Several of the key projects we have supplied have required CED to take clients to overseas factories to visit our suppliers. As well as quality checks on materials it is also to allow them to see that the conditions are acceptable and that ethical requirements are being met.
We have the responsibility here at CED to ensure that we conduct ourselves properly and always consider ethical issues when dealing with and purchasing from our suppliers. We treat our suppliers as we would wish to be treated. We have travelled to see many of the organisations where the work forces are clearly very happy, treated fairly and work effectively and in recent years there have been clear visible improvements, some dramatic, in both infrastructure and working conditions.
The best way to assist those developing peoples in their lives is to provide them with export opportunities on every practical occasion. Natural stone provides that opportunity.
Rajasthan Sandstone Working Group (RSWG): In collaboration with the Ethical Trading Initiative, other Commercial bodies, NGOs and Trade Unions, we are actively working on a long standing project in the Kota region of Rajasthan in India. The main aims of the project are to improve the lives, livelihoods and health of workers in sandstone quarries, stocking units and factories in the region. Concentrating initially on H&S and HR issues we are now starting to advance the programme to look at the prevalence of Silicosis amongst quarry workers and ways to improve dialogue with the workers in the supply chain.
Iberian complete compliance: A series of audits and follow up audits within our complete supply chain in Portugal and Spain. This is an ongoing project which will mean continuous reassessment over the coming months and years. This project has already led to several improvements in working conditions for the workers in our Iberian supply chain.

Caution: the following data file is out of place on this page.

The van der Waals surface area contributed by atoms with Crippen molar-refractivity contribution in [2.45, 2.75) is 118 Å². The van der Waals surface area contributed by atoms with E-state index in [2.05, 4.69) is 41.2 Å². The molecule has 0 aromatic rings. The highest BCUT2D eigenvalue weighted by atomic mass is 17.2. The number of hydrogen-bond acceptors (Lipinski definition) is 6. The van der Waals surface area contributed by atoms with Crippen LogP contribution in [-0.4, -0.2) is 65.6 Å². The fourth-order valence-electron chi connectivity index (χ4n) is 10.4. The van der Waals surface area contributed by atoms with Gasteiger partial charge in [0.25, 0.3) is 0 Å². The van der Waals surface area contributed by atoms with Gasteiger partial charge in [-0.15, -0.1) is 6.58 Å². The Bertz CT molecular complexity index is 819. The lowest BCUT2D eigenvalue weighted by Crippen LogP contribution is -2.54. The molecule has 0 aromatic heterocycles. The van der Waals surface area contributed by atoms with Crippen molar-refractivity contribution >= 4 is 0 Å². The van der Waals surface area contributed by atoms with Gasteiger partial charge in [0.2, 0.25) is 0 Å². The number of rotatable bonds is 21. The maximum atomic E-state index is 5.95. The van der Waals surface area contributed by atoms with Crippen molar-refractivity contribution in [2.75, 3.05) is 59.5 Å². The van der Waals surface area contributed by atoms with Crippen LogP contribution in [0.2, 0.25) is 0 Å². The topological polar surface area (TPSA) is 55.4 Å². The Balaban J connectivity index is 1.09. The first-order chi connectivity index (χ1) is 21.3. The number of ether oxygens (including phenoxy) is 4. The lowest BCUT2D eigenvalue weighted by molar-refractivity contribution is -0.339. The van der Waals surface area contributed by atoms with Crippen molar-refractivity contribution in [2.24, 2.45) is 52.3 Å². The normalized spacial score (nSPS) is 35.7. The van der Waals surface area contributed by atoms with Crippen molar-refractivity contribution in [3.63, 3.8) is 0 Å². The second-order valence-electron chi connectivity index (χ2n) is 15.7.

Indian school charity sponsorship: Together with our key Indian supplier we are the largest contributors to a charity run by K. N. Maheshwari, which funds a school set up for poor Indian Children living in slums in Jaipur. Children aged from 5 to 16 who would otherwise be just wandering the streets or collecting rubbish are educated in an interactive, fun and safe environment. Teaching eventually to graduation level the volunteer teachers there do a fantastic job and personally collect and then take home the children each day. Without charities such as this one; The Shri Radhey Sewa Trust: these children would face a very bleak future.
Dust mask distribution – Shandong province, North China: We are undertaking a regular distribution of dust masks to the 4 main factory / production centres that we use in this region. Inhaling dust when cutting and working stone over sustained periods can lead to serious lung conditions such as silicosis. We intend to move forward soon with training initiatives to help educate the workers on the importance of wearing these masks whenever stone dust is present.
We have established this quality policy to be consistent with the purpose and context of our organisation. It provides a framework for the setting and review of objectives in addition to our commitment to satisfy applicable customers’, regulatory and legislative requirements as well as our commitment to continually improve our management system.
Customer focus: As an organisation we have made a commitment to understand our current and future customers’ needs; meet their requirements and strive to exceed their expectations.
Leadership: Our Top Management have committed to creating and maintaining a working environment in which people become fully involved in achieving our objectives.
Engagement of people: As an organisation we recognise that people are the essence of any good business and that their full involvement enables their abilities to be used for our benefit.
Process approach: As an organisation we understand that a desired result is achieved more efficiently when activities and related resources are managed as a process or series of interconnected processes.
Improvement: We have committed to achieving continual improvement across all aspects of our quality management system; it is one of our main annual objectives.
Evidence-based decision making: As an organisation we have committed to only make decisions relating to our QMS following an analysis of relevant data and information.
Relationship management: CED Ltd recognises that an organisation and the relationship it has with its external providers are interdependent and a mutually beneficial relationship enhances the ability of both to create value.
Our policy is also to meet the requirements of other interested parties and in meeting our social, environmental, charitable, regulatory and legislative responsibilities.